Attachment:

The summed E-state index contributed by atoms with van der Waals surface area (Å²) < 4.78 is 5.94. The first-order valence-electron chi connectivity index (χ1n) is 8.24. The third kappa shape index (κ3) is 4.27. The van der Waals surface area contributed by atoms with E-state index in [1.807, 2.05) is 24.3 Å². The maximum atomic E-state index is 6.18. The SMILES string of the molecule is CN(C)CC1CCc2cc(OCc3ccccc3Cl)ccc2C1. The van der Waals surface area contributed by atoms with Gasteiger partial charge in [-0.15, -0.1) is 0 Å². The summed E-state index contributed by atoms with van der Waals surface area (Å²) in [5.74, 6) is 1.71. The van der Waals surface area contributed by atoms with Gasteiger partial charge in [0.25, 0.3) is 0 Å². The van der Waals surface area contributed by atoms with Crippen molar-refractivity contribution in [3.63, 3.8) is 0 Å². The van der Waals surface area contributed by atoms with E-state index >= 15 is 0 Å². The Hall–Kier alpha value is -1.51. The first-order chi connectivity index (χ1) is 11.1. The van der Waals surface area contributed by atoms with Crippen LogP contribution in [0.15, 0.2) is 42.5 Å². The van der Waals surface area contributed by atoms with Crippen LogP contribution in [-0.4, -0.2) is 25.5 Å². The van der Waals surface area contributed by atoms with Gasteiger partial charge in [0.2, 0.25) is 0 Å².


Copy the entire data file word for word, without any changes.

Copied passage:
The summed E-state index contributed by atoms with van der Waals surface area (Å²) < 4.78 is 5.94. The first-order valence-electron chi connectivity index (χ1n) is 8.24. The third kappa shape index (κ3) is 4.27. The van der Waals surface area contributed by atoms with E-state index in [1.807, 2.05) is 24.3 Å². The maximum atomic E-state index is 6.18. The SMILES string of the molecule is CN(C)CC1CCc2cc(OCc3ccccc3Cl)ccc2C1. The van der Waals surface area contributed by atoms with Gasteiger partial charge in [-0.15, -0.1) is 0 Å². The summed E-state index contributed by atoms with van der Waals surface area (Å²) in [5.74, 6) is 1.71. The van der Waals surface area contributed by atoms with Gasteiger partial charge in [0.25, 0.3) is 0 Å². The van der Waals surface area contributed by atoms with Crippen molar-refractivity contribution in [3.63, 3.8) is 0 Å². The van der Waals surface area contributed by atoms with E-state index >= 15 is 0 Å². The Hall–Kier alpha value is -1.51. The first-order chi connectivity index (χ1) is 11.1. The van der Waals surface area contributed by atoms with Crippen LogP contribution in [0.15, 0.2) is 42.5 Å². The van der Waals surface area contributed by atoms with Crippen LogP contribution in [-0.4, -0.2) is 25.5 Å². The van der Waals surface area contributed by atoms with Gasteiger partial charge in [0.2, 0.25) is 0 Å².